Chamber offers solutions for Jacksonville’s IT labor shortage

(courtesy of Jacksonville Business Journal)

Florida needs to fill more than 22,500 IT positions this year. It would take Florida’s colleges nine years to meet that demand, based on the current graduation rates of Florida’s computer science degree programs.

“The problem is the demand,” Dale Johnston, senior vice president and chief information officer of Regency Centers Corp. (NYSE: REG), told the Jax Chamber IT Council Tuesday.

Johnston noted that Florida, and Jacksonville in particular, loses out to IT demand in other markets.

“I’m losing people to Atlanta; I’m losing people to Raleigh,” said Johnston.

Jacksonville’s IT workforce ranked 43rd in Amazon’s list of 50 cities considered for its second headquarters, he noted.

“They knew they would have crushed us,” said Johnston, who was relieved Jacksonville didn’t make Amazon’s cut.

Given Jacksonville’s tight supply and IT’s growing demand, Johnston decided to stop complaining and be part of the solution, he said. In that effort, the Jax Chamber IT Council and CIO Council have made two inaugural scholarships to incoming freshmen at the University of North Florida.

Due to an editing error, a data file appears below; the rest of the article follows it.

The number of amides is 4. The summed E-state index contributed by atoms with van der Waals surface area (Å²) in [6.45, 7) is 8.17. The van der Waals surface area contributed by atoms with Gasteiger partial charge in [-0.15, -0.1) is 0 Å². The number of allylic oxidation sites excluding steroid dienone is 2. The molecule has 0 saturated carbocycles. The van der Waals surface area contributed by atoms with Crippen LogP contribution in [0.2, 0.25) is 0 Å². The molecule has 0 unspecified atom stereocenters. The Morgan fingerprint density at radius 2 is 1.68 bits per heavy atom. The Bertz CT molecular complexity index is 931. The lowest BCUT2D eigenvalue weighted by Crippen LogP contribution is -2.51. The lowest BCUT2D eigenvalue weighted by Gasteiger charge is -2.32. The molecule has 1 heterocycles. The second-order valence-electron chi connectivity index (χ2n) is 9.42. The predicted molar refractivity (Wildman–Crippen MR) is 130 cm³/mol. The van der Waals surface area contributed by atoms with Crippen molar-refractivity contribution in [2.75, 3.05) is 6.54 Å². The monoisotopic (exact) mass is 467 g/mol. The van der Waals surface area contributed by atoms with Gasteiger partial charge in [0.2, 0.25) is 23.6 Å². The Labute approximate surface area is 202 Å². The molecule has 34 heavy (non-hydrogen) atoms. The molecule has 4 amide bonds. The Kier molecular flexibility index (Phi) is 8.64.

“We just put this together,” said Johnston. “We just did it… It’s important for us as our industry’s leaders to lead by example.”

The councils presented Jhett Beyler with a $2,500 scholarship Tuesday; Bailey McIntyre was presented with hers at last week’s Tech Coast Conference. The pair was chosen by a UNF School of Computing committee, who looked for incoming freshmen with greater than 3.75 grade point averages and declared majors in computing.

The scholarships are part of what Johnston identified as the keys to meeting demand for IT professionals: keep local talent in Jacksonville, graduate more computer science majors and develop tech talent more quickly. To accomplish these, Johnston challenged local tech companies to engage with the community.

Johnston hopes these efforts will show students that IT is fun, diverse and lucrative.

“It’s something that the pipeline definitely needs,” said Johnston.

In combination, these efforts should not only make more students interested in IT careers but keep them in Northeast Florida, Johnston noted. He encouraged local IT companies to step up and “set a mission for your organization to be engaged in IT talent development for 2018,” and to make an annual pledge from then on.

“Let’s do something about it,” said Johnston.

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